Mental healthcare is becoming a critical concern in Ghana but the country is still straining to attend to mental health needs of suffering and stigmatized citizens who the most vulnerable the in society.
They are often subject to discrimination, social isolation and exclusion, human rights violations, and an ancient demeaning stigma that leads to bereavement of social support, self-reproach, or the decaying or straining of important relationships.
Even though mental health is becoming a serious international health concern, many nations, specifically third world countries struggle to address the menace with the inadequate amount of resources being funneled into the non-physical sector of health.
Consequences of poor mental health also include being predisposed to a variety of physical illnesses, having a reduced quality of life, fewer opportunities for income, and having lower individual productivity which affects the total national output.
Poor mental health can also account for violence, drug trafficking, child abuse, pedophilia, suicide, crime, and other social vices. Over five hundred (500) mentally-ill patients are currently roaming the streets of Accra, Tema, and some other parts of the Greater Accra region.
An estimated three-point-one million Ghanaians representing10 percent of the estimated 31 million population of Ghana, have one form of mental disorder or another, with 16,000 having severe cases. Sourcing the data from the World Health Organisation, WHO, and the Ghana Mental Health Authority indicate that 41 percent of Ghanaians have psychological distress which is mild, moderate, or severe which costs the nation a 7 percent Growth Domestic Products loss.
Mental health problems can be categorized into four groups, those on the street, those at treatment facilities, like the psychiatric and general health facilities, those in the traditional and faith healing centres, and those in their houses and organisations who do not recognize their mental health illness, or who recognise but are not doing anything about it.
In view of this, Sege, the capital of the Ada West District in the Greater Accra region of Ghana is noted to host a high number of mentally-ill patients roaming the streets of the community causing public obstruction and nuisance to pedestrians, motorists, and traders.
Most of these mentally ill people are commonly seen on and along the main trans-ECOWAS highway carrying plastic materials and other forms of rubbish in attempts to cross the Accra-Aflao highway.
Some residents of the community speaking with the Ghanaianvoiceonline.com raised concern about the security threat these neglected mentally derailed persons pose to them.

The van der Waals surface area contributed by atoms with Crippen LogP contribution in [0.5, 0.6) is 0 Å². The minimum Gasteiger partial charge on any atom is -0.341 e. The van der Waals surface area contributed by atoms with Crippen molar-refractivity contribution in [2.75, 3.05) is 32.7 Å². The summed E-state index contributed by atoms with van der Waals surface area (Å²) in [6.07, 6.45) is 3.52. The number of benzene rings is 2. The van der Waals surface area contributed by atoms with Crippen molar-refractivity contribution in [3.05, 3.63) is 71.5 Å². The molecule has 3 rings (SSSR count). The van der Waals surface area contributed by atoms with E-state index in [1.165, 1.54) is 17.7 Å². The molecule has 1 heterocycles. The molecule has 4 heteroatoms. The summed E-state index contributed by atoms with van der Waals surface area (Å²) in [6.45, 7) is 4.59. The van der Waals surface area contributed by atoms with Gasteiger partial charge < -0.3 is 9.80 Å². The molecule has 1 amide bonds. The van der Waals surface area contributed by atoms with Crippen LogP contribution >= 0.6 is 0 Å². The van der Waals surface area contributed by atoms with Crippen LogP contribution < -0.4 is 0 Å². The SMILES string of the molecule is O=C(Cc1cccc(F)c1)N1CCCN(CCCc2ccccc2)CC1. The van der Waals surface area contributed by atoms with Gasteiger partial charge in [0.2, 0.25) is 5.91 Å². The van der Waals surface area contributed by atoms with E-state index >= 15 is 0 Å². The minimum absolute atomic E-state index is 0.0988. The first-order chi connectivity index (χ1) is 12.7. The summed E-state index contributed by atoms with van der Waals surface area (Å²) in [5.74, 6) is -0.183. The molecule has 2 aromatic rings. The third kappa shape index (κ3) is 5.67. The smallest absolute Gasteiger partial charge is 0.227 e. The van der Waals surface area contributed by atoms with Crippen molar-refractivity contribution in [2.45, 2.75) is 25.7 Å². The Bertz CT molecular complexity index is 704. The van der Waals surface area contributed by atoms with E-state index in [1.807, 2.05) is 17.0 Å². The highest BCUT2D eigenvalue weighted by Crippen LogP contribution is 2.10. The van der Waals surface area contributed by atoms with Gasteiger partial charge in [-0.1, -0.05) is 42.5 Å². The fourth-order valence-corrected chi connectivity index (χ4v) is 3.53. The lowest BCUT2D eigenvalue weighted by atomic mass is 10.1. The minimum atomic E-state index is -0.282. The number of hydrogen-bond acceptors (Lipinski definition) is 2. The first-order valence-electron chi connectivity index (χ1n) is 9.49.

Some of the interviewees criticized the Ada West District Assembly for not helping matters.
An officer of the District Assembly who spoke on condition of anonymity said most of these mentally retarded patients are transported and dumped in the Sege community at dawn by unknown people, adding that most of them cannot even speak the local dialect. She also attributed the challenge to the lack of funds by the Assembly to rehabilitate and integrate them, saying generally there is a need for systematic funding for such an exercise.
She told this portal that to be able to raise money to deal with such a problem, the Mental Health Levy captured in the Mental Health Act, 2012 (Act 846), must be operationalized to generate the needed funds to tackle the situation. She further explained that it was a systematic failure because the country’s mental health system is underresourced, hence inability to attend to related issues.
“Our social welfare system is inadedequately funded to respond to people who need support. Also, the situation is compounded by a breakdown in the nuclear and extended family systems, compromising the ability to support people who require care in such circumstances” she retorted.
She to this end underscored the need for more attention to be paid to mental health regardless.
According to the Sege residents, such persons do not only litter the streets, as they carry varrying rubbish, including empty cans, plastic bottles, and waste papers, but also pose danger to pedestrians, since some carry sticks and other offensive weapon along.
Some of the residents said although the government had an obligation to deal with the challenge, individual families also had a role to play in caring for their relatives who exhibit sings of mental unsundness before their situations deterriorate. This they added can be done by supporting such persons at the earlier stages, to enable them to undergo treatment before their condition become worse.
The concerned residents therefore appealed to the Ada West District Assembly and the Social Welfare Department as well as well-meaning Ghanaians to help remove mentally ill people on the streets of Sege which is a security threat.